Grammar: How to Use This/That/These/Those

This lesson will explain the difference in meaning and grammar between the words this/these and that/those.

This & These : Objects That Are Close

Use this to talk about a singular object (one thing) that is close to you.

The difference between this and that

  • This cat is happy. (the noun 'cat' is singular, which means there is only one)

Use these to talk about plural objects (more than one thing) that are close to you.

That (not this) cat is happy.

  • These cats happy. (the noun 'cats' is plural; there is more than one; the noun has an 's')

That & Those : Objects That Are Far

Use that to talk about a singular object (one thing) that is far from you.

That can is far away.

  • That cat is sad. (The noun is singular and the object is not close to you; it is far away)

Use those to talk about plural objects (more than one thing) that are far from you.

Those cats are sad and far away.

  • Those cats are sad. (the noun (cats) is plural, and they are far away)

Hint: These words function similarly to here and there.

  • Use this/these for something/things that is 'here' (close to you)
  • Use that/those for things that are 'there' (at a greater distance from you)

The Grammar: Two Ways to use 'This/That/These/Those'

The words this/that and these/those can be used in two ways.

1) As a (Demonstrative) Adjective before a Noun

In the below sentences, the determine (this/these) tell you which noun you are talking about.

  • This sentence has five words. (This + singular noun)
  • These words are blue. (These + plural noun)

Do you remember the cats from above? They are far from us now, so we can use 'That/These'.

  • I remember that sad cat from above. (That + singular noun)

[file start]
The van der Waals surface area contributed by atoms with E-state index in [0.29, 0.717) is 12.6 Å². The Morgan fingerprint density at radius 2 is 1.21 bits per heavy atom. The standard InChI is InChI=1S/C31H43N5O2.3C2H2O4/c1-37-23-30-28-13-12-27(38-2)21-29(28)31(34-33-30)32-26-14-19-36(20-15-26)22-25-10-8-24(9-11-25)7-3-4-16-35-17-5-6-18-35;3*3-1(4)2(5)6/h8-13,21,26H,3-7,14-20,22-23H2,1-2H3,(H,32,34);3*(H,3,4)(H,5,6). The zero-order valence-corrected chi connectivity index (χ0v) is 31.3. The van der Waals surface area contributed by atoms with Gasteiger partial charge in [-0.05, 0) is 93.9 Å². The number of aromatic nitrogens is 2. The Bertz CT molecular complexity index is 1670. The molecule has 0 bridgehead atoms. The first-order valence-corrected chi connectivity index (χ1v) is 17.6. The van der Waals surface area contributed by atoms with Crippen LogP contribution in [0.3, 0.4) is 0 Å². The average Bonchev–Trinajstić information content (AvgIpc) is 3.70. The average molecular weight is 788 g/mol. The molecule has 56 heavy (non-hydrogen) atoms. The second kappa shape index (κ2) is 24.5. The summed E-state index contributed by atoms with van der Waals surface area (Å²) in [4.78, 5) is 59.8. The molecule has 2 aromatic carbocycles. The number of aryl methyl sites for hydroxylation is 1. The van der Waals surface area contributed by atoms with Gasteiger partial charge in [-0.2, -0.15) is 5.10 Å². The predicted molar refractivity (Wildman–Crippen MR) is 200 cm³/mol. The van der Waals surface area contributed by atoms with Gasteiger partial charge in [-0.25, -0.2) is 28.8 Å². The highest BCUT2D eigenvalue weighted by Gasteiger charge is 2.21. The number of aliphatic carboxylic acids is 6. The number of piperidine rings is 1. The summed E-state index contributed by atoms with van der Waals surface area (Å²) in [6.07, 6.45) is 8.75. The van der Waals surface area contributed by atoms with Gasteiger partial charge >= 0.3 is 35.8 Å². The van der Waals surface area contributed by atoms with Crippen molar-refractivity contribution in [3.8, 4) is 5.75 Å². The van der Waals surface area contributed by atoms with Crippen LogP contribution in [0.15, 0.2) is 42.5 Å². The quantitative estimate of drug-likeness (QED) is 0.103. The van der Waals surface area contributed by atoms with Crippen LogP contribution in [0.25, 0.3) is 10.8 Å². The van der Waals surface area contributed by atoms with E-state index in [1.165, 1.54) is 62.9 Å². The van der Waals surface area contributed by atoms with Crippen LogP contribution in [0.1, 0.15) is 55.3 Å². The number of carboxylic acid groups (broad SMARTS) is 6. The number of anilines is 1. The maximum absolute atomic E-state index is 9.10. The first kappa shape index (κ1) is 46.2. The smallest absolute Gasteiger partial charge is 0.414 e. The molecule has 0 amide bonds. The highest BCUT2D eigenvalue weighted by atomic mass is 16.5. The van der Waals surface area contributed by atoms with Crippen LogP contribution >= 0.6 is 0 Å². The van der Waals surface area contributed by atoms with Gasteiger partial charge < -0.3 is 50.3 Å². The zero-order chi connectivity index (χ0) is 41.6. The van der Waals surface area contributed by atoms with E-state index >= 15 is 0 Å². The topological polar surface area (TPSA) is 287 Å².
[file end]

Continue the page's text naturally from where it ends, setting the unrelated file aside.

• Those sad cats had blue eyes.  (Those + plural noun)

When the words this/these/that/those come before a noun, they function as adjectives. Technically, these words are called demonstrative adjectives.


2) As a Pronoun (without a Noun)

  • I understand this.

What is 'This'? It is what we are doing now. We are studying grammar. This = this lesson. "I understand this" is the same as "I understand this (lesson)". However, because the noun (lesson) is clear, we don't need to use it. Instead, we just use 'this'. 'This' becomes the noun of the sentence, and it's called a pronoun because it refers to something else.

Do you remember the happy cats?

  • Yes, you remember those. (those = those cats)

Summary: This/These vs That/Those

  • If an object is here'(close), then use this if it is singular, and these if it is plural (more than one)
  • If an object is there (farther away), then use that if is it singular, and those if it is plural (more than one)

This/that can also describe ideas that are close (here) and farther away. For example, here are two topics:

  • English Grammar  <-- This is what we are studying on this page. This idea is close.
  • The History of India <-- That is not what we are studying. That idea is farther away.

In other words, these words are used for physical distance and distance between ideas that are closer (here) and farther away (there).


Other Common Uses of This/That

When we introduce ourself on the phone, we use this.

  • "Hello. This is Matthew calling. I'd like to talk to..."